While enjoying Smithsonian Magazine’s Free Museum Day this past Saturday, I viewed the Sketchtravel exhibit at the Cartoon Art Museum in San Francisco. The project got me thinking about unique partnerships that nonprofits form and how they benefit the parties involved.
Before I share a few tips on the partnership process, I want to explore the Sketchtravel idea and see how it brought a new audience to an already successful nonprofit.
Sketchtravel was a unique idea performed by 71 artists in an Olympic torch-like relay through 12 countries over 4-and-a-half years. The idea was simple: pass a sketchbook between artists to each produce one page of artwork. This project produced quite a following from its blog and videos. Once the book was filled with sketches the artists were set to auction it off for charity. But which one?
The artists chose to benefit Room to Read to assist in the nonprofit’s mission to provide “literacy and gender equality in education” for children in developing countries. Specifically the project benefited Room to Read’s South East Asia programs to “establish libraries, encourage development of local language, culturally relevant children’s books, and foster literacy in other ways.”
This alignment between the Sketchtravel project and Room to Read brought nearly $100,000 to the charity from the auction of the single sketchbook as well as a sense of purpose to the artwork. The project also brought Room to Read’s mission to artist’s around the world and, through a successful Kickstarter campaign to publicly show the artwork beginning with the Cartoon Art Museum, to an audience that could appreciate education through artistic mediums.
Over the years I have fostered and reshaped existing partnerships to build brand alignment while raising funds and awareness for nonprofits. My favorite remains an event begun by a former colleague that I took over for several years involving the Patriots cheerleaders washing dogs to benefit the Massachusetts SPCA. Each year that event grew, from the media placements to the funds raised while providing a unique, fun event for the community. Viewing the Sketchtravel exhibit made me once again appreciate the value of creating a unique partnership. If you are looking to partner with another nonprofit or a business, here are some tips that will help you through the process:
Before you start making a list of potential partners you need to identify your need(s). Are you looking to raise awareness for your mission or an individual project? Are you seeking funds from a new partner or event? Will this be a one-off partnership or something that you may foster for years to come? Once you have found your need you can move on to the next step of identifying a partner.
Choosing a Partner
When making a list of potential partners you should also ask yourself what your organization can bring to the table. Many times businesses want to join forces with a nonprofit that will publicly share their good deeds or soften their public image. Can you help them with that goal? Are you a friend of the media and can you shine that light on your partner? While some businesses are pleased with brand placement at an event or on your website accompanied by a joint press release and media engagement you should also think outside of the box. Can you help create volunteer days chronicled on your social media or a video campaign highlighting the partnership?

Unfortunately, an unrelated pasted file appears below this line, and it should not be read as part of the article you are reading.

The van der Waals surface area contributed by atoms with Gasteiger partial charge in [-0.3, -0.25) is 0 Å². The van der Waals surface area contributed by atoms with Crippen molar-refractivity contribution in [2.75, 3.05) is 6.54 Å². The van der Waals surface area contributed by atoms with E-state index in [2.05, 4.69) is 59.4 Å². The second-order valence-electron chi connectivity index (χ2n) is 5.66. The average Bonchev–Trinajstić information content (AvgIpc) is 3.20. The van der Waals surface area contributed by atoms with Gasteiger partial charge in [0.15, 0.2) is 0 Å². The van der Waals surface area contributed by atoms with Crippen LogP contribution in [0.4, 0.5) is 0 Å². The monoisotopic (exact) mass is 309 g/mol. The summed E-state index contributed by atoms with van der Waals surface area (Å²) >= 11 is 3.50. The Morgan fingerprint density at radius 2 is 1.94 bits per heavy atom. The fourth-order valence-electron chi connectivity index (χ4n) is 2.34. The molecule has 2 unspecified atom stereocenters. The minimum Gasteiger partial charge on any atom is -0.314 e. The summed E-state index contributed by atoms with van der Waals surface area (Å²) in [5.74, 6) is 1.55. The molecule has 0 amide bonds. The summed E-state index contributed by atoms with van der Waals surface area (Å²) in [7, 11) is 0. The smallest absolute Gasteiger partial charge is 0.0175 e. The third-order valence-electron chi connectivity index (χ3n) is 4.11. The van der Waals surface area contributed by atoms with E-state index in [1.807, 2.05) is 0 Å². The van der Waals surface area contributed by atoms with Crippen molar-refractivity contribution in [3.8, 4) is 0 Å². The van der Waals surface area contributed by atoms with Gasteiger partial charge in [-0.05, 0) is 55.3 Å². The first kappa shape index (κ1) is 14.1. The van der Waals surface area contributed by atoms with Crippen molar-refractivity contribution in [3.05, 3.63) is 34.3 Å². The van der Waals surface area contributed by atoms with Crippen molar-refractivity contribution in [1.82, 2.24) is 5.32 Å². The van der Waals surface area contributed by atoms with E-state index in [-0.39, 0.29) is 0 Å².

Close the Door
When approaching a partner with your idea and hashing out the details of your joint venture, remember to be honest with each other. Save the platitudes for when the cameras are rolling. When you are behind closed doors honestly state what you hope to get out of this partnership and what you can bring to the table. Do not let your deliverables exceed your resources just to get something in return. Remain open to new suggestions as your potential partner also brings information to the table. You should both be flexible, creative, and honest.
Once the partnership kicks off you must hold yourself and your partner accountable to your agreement. If you find yourself carrying all of the water you must correct the balance in your relationship quickly. Keep to your timeline of deliverables and make sure that everyone begins development of each mini-project with enough advance notice to come to fruition. I have seen too many partnerships fail because great ideas from the table are swept under the rug once day-to-day activities creep up.
Once your project is complete, ask yourself if you would do it again. What would you do differently? Did you find you were doing all of the work? Were the agreed upon deliverables actually delivered? Each partnership is a learning experience filled with growing pains. Remember that even if you do not wish to partner with the same organization or business again you learned some valuable lessons to bring into your next partnership.
How have you built successful partnerships? Share your partnering experiences and questions in the comments section below.
Learn about how to prevent a partnership from becoming a crisis.